Understanding Design And Manufacturing Defects
When we buy a product, we don’t expect that it will be defective and we don’t anticipate that it could be so defective that it could cause injury. But no process is 100%; even the most perfect company making the most perfect product will have some defects.
In the world of products liability, not every product defect is the same. Product defects generally fall into two main categories: manufacturing and design defects.
A manufacturing defect can be thought of as a “one time mistake” (although in reality the error could occur multiple times). The product is manufactured incorrectly, or not made according to the product’s specifications. The error is not planned, and the defective product may look or behave differently than the others of the exact same product.
A victim can look to how a product is supposed to be made and demonstrate that the defective product was not made according to those specifications.
Airbags are a good example; a normally functioning airbag is safe and prevents injury. Airbags themselves are not dangerous in the way that they are used every day. But if a company has defective airbags, the airbags are not being made or installed to specifications and can cause injury when they deploy prematurely or fail to deploy.
Food is another example where manufacturing defects can come into play. Meat, dairy, or other food products are not inherently dangerous. But when a batch of meat has salmonella, that meat product is now defective.
Design effects are much different. With a design defect, the product is dangerous, even if it is manufactured 100% correctly and according to how it’s supposed to be manufactured. Every single one of the defectively designed products that is made is equally dangerous. The problem that makes the product dangerous is intended—the company doesn’t intend to injure someone, but the product is made the way it is intentionally.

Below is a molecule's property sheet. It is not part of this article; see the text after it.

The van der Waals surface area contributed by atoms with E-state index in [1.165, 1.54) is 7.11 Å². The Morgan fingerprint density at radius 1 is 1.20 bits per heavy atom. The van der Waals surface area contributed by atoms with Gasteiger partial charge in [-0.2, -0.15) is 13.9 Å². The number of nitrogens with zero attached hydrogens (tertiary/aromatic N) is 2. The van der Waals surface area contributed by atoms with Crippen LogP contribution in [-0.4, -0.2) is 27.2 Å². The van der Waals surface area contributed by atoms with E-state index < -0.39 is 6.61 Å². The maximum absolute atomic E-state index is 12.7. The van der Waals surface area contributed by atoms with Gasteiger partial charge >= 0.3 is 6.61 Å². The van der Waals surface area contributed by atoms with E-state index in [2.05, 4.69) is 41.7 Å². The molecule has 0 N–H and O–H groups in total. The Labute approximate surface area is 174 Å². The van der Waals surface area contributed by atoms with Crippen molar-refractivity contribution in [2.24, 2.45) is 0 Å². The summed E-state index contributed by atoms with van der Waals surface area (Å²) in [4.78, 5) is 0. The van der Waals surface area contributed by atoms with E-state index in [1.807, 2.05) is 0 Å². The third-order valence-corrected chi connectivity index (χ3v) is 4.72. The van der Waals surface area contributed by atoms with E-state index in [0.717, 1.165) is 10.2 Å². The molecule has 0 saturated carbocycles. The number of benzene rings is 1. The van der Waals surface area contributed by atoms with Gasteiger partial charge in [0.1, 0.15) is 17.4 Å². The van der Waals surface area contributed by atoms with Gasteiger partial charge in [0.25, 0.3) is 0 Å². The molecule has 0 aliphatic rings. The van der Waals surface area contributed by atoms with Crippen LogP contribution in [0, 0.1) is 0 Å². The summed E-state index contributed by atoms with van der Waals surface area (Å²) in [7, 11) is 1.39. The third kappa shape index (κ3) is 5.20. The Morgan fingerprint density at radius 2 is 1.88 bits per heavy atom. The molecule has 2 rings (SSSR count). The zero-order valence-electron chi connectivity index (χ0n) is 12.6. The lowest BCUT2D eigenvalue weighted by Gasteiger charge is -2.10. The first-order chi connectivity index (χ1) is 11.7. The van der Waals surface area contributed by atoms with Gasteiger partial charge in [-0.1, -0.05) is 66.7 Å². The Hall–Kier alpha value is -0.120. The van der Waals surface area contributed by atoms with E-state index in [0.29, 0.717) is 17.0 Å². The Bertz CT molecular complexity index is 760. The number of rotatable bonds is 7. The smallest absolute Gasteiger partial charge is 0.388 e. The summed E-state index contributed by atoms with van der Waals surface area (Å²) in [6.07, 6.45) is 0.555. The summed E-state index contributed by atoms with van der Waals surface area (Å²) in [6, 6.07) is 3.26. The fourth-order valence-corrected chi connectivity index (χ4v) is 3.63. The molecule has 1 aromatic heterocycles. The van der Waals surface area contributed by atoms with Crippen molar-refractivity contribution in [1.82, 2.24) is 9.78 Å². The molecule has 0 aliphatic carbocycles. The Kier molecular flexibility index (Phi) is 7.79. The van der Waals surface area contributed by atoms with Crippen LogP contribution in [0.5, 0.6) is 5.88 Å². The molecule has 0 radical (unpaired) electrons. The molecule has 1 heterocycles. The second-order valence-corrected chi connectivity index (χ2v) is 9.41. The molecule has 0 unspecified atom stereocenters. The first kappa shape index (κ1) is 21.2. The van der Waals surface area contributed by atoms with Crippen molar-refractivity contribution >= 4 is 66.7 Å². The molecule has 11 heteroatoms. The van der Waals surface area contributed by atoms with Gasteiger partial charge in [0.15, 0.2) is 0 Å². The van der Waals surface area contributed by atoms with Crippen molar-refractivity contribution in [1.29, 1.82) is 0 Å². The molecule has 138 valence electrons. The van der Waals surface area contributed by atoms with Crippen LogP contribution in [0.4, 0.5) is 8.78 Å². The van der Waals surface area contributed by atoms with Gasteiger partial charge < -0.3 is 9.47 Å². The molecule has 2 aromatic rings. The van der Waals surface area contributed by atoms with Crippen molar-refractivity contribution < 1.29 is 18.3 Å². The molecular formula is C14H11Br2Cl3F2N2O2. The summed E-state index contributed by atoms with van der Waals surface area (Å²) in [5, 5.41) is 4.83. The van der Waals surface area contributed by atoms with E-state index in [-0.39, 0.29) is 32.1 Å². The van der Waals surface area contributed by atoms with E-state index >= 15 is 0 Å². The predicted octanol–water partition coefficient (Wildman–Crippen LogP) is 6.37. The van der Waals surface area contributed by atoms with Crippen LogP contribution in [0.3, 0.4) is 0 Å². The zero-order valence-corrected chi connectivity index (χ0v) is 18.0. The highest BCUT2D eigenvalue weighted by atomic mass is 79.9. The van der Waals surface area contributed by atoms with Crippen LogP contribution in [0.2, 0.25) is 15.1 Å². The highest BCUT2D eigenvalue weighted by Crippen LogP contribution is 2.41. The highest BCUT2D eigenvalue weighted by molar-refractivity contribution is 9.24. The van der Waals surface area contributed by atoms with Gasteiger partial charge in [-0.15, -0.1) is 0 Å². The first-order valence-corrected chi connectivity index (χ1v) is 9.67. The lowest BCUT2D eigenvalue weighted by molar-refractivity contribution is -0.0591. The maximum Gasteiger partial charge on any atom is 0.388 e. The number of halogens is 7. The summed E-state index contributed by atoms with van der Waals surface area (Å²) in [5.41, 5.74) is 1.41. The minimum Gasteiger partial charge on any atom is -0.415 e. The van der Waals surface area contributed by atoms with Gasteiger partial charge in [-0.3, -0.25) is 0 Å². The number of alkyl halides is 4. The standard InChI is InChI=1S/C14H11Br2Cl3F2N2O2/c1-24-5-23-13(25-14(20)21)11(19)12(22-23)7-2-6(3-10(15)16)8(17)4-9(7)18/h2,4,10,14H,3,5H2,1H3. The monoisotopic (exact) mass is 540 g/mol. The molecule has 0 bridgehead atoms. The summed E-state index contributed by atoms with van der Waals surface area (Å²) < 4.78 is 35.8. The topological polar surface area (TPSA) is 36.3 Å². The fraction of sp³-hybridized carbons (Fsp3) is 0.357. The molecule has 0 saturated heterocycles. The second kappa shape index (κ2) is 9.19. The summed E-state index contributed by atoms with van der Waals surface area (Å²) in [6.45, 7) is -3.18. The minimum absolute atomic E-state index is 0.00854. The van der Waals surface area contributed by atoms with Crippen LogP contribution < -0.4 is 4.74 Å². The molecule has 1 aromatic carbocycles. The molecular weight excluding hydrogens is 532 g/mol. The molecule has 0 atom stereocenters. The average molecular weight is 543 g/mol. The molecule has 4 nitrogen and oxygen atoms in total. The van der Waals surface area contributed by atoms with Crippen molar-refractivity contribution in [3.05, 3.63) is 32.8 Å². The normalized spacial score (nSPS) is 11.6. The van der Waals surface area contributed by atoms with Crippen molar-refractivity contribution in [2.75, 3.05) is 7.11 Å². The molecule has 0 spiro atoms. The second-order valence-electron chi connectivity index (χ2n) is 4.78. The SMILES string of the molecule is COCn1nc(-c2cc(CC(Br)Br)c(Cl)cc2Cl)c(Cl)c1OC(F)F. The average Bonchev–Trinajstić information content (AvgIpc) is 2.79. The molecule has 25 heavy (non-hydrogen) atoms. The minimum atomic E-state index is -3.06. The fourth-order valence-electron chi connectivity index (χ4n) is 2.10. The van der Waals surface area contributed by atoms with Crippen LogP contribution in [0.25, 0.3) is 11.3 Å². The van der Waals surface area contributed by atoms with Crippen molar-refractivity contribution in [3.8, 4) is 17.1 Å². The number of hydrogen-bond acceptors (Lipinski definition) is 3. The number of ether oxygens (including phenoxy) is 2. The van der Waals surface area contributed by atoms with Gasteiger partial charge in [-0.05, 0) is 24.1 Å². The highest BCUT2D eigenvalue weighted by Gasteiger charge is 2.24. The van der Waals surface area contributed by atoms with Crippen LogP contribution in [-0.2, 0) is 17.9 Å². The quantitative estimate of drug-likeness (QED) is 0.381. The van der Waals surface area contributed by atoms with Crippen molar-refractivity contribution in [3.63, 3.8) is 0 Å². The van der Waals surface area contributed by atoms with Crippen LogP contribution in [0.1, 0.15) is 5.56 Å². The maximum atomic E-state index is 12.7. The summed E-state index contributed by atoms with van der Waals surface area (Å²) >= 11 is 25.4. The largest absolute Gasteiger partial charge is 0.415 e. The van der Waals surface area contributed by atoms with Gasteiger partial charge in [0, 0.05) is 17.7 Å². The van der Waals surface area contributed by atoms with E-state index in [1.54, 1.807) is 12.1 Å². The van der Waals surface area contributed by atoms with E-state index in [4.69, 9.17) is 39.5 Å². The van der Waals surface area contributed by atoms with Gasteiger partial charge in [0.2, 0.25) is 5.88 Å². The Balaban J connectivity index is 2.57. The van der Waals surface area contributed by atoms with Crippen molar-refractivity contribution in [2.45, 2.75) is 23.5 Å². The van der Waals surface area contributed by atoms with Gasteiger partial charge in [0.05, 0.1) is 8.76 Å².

Defective drugs are a big area where manufacturing effects come into play. When a drug has an unintended side effect, the drug is being manufactured just fine, and every dose of that drug is made the same way—it’s the inherent makeup of the drug that is causing an injury.
Design defects can be difficult cases, because to win, a victim must argue that the product as designed by the manufacturer is faulty. Many products—such as airbags—can be quite dangerous, even when used or made properly. Items like chainsaws, knives, or power tools all carry some degree of danger. That doesn’t make their design defective.
In some cases, defectively designed products which are still needed and useful can avoid liability to placing appropriate warnings. Many consumers ignore these warnings, but they are there to help consumers understand how to use a product safely. In many products liability cases, the defense’s first question to someone injured by a product, is whether or not they read the warnings on the product’s label.
Call the Clinton personal injury attorneys at Fox Farley Willis & Burnette, for help today if you are injured by a defective product.